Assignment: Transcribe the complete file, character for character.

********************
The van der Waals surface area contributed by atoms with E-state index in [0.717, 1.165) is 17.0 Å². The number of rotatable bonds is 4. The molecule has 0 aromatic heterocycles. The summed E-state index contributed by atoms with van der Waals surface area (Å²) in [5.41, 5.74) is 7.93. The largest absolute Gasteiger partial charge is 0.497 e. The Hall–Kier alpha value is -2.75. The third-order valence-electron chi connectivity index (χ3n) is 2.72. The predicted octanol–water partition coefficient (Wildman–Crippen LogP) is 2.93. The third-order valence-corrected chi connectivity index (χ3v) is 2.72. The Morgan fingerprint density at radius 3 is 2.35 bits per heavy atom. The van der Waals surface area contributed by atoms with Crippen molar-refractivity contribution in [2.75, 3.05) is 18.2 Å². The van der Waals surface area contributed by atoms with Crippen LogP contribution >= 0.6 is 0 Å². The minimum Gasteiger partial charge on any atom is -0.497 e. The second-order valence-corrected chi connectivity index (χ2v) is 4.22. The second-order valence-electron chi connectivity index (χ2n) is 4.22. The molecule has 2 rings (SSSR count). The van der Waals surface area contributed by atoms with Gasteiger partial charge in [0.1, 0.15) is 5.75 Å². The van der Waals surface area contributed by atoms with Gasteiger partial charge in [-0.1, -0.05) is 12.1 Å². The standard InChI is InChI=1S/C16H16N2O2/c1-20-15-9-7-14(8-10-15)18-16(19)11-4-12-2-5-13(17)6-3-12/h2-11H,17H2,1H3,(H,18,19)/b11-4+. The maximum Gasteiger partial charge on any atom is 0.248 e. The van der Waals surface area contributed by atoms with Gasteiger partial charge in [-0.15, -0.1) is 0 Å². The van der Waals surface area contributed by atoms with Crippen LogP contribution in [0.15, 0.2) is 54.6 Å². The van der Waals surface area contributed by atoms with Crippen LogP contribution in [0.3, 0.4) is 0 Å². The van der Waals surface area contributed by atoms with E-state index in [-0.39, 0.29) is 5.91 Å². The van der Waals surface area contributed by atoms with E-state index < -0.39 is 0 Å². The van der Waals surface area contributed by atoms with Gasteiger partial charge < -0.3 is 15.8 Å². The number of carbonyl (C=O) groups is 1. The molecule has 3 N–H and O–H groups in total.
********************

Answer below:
The van der Waals surface area contributed by atoms with E-state index in [0.717, 1.165) is 17.0 Å². The number of rotatable bonds is 4. The molecule has 0 aromatic heterocycles. The summed E-state index contributed by atoms with van der Waals surface area (Å²) in [5.41, 5.74) is 7.93. The largest absolute Gasteiger partial charge is 0.497 e. The Hall–Kier alpha value is -2.75. The third-order valence-electron chi connectivity index (χ3n) is 2.72. The predicted octanol–water partition coefficient (Wildman–Crippen LogP) is 2.93. The third-order valence-corrected chi connectivity index (χ3v) is 2.72. The Morgan fingerprint density at radius 3 is 2.35 bits per heavy atom. The van der Waals surface area contributed by atoms with Crippen molar-refractivity contribution in [2.75, 3.05) is 18.2 Å². The van der Waals surface area contributed by atoms with Crippen LogP contribution >= 0.6 is 0 Å². The minimum Gasteiger partial charge on any atom is -0.497 e. The second-order valence-corrected chi connectivity index (χ2v) is 4.22. The second-order valence-electron chi connectivity index (χ2n) is 4.22. The molecule has 2 rings (SSSR count). The van der Waals surface area contributed by atoms with Gasteiger partial charge in [0.1, 0.15) is 5.75 Å². The van der Waals surface area contributed by atoms with Gasteiger partial charge in [-0.1, -0.05) is 12.1 Å². The standard InChI is InChI=1S/C16H16N2O2/c1-20-15-9-7-14(8-10-15)18-16(19)11-4-12-2-5-13(17)6-3-12/h2-11H,17H2,1H3,(H,18,19)/b11-4+. The maximum Gasteiger partial charge on any atom is 0.248 e. The van der Waals surface area contributed by atoms with Gasteiger partial charge in [-0.15, -0.1) is 0 Å². The van der Waals surface area contributed by atoms with Crippen LogP contribution in [0.15, 0.2) is 54.6 Å². The van der Waals surface area contributed by atoms with Crippen LogP contribution in [0.3, 0.4) is 0 Å². The van der Waals surface area contributed by atoms with E-state index in [-0.39, 0.29) is 5.91 Å². The van der Waals surface area contributed by atoms with E-state index < -0.39 is 0 Å². The van der Waals surface area contributed by atoms with Gasteiger partial charge < -0.3 is 15.8 Å². The number of carbonyl (C=O) groups is 1. The molecule has 3 N–H and O–H groups in total.